• In a 4-week trial (n=414) comparing two fixed doses of aripiprazole (15 or 30 mg/day) to placebo, both doses of aripiprazole were superior to placebo in the PANSS total score (Study 1 in Table 26), PANSS positive subscale, and CGI- severity score. In addition, the 15 mg dose was superior to placebo in the PANSS negative subscale.
  • In a 4-week trial (n=404) comparing two fixed doses of aripiprazole (20 or 30 mg/day) to placebo, both doses of aripiprazole were superior to placebo in the PANSS total score (Study 2 in Table 26), PANSS positive subscale, PANSS negative subscale, and CGI-severity score.
  • In a 6-week trial (n=420) comparing three fixed doses of aripiprazole (10, 15, or 20 mg/day) to placebo, all three doses of aripiprazole were superior to placebo in the PANSS total score (Study 3 in Table 26), PANSS positive subscale, and the PANSS negative subscale.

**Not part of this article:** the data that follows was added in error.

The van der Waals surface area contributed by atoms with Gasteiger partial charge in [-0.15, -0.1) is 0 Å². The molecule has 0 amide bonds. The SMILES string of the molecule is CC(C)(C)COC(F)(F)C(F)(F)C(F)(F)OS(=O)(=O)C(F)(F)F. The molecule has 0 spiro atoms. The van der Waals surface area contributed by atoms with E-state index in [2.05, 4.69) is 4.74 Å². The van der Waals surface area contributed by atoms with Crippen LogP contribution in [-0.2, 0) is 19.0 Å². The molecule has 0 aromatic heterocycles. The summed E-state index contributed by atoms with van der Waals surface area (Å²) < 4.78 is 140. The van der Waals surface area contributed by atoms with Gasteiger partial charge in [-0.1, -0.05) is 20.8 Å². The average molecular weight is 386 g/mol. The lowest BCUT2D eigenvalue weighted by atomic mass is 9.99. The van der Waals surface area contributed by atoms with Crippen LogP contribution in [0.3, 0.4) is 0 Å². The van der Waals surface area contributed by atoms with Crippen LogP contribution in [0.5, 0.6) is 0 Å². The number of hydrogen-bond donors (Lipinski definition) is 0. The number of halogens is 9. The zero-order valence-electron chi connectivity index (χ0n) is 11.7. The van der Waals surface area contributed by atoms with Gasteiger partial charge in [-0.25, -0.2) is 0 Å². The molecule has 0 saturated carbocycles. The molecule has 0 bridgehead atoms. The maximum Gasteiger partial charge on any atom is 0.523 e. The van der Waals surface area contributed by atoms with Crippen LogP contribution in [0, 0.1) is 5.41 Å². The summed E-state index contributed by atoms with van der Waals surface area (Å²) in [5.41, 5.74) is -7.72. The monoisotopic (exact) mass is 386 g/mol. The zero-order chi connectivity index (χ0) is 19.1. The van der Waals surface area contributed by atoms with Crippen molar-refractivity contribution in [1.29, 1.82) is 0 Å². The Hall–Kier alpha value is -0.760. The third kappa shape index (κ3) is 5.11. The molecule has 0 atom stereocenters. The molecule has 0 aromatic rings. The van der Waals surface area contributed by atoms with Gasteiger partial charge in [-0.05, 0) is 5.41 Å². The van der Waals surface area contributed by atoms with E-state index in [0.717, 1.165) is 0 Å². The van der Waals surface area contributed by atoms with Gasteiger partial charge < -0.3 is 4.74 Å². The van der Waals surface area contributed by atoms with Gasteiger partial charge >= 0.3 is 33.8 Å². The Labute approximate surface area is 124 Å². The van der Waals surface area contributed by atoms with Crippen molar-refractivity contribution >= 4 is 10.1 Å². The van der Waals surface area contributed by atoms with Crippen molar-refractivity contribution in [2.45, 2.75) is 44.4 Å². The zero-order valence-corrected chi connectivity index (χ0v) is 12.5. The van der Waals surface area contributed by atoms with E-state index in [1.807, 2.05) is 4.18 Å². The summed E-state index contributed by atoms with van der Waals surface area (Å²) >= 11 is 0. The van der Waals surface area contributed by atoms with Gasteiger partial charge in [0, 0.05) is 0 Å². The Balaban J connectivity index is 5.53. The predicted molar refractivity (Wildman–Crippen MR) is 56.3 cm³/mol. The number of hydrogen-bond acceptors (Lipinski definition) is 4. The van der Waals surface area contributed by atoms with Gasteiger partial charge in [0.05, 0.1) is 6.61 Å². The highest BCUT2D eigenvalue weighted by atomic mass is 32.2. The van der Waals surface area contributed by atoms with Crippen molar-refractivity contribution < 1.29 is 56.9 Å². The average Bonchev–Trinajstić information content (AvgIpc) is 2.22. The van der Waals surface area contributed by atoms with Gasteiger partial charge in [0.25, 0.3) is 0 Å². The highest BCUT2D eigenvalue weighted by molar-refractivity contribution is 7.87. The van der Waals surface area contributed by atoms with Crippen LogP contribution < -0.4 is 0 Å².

• In a 6-week trial (n=367) comparing three fixed doses of aripiprazole (2, 5, or 10 mg/day) to placebo, the 10 mg dose of aripiprazole was superior to placebo in the PANSS total score (Study 4 in Table 26), the primary outcome measure of the study. The 2 and 5 mg doses did not demonstrate superiority to placebo on the primary outcome measure.

Thus, the efficacy of 10, 15, 20, and 30 mg daily doses was established in two studies for each dose. Among these doses, there was no evidence that the higher dose groups offered any advantage over the lowest dose group of these studies.

An examination of population subgroups did not reveal any clear evidence of differential responsiveness on the basis of age, gender, or race.

A longer-term trial enrolled 310 inpatients or outpatients meeting DSM-IV criteria for schizophrenia who were, by history, symptomatically stable on other antipsychotic medications for periods of 3 months or longer. These patients were discontinued from their antipsychotic medications and randomized to aripiprazole 15 mg/day or placebo for up to 26 weeks of observation for relapse. Relapse during the double-blind phase was defined as CGI-Improvement score of ≥5 (minimally worse), scores ≥5 (moderately severe) on the hostility or uncooperativeness items of the PANSS, or ≥20% increase in the PANSS total score. Patients receiving aripiprazole 15 mg/day experienced a significantly longer time to relapse over the subsequent 26 weeks compared to those receiving placebo (Study 5 in Figure 6).

Pediatric Patients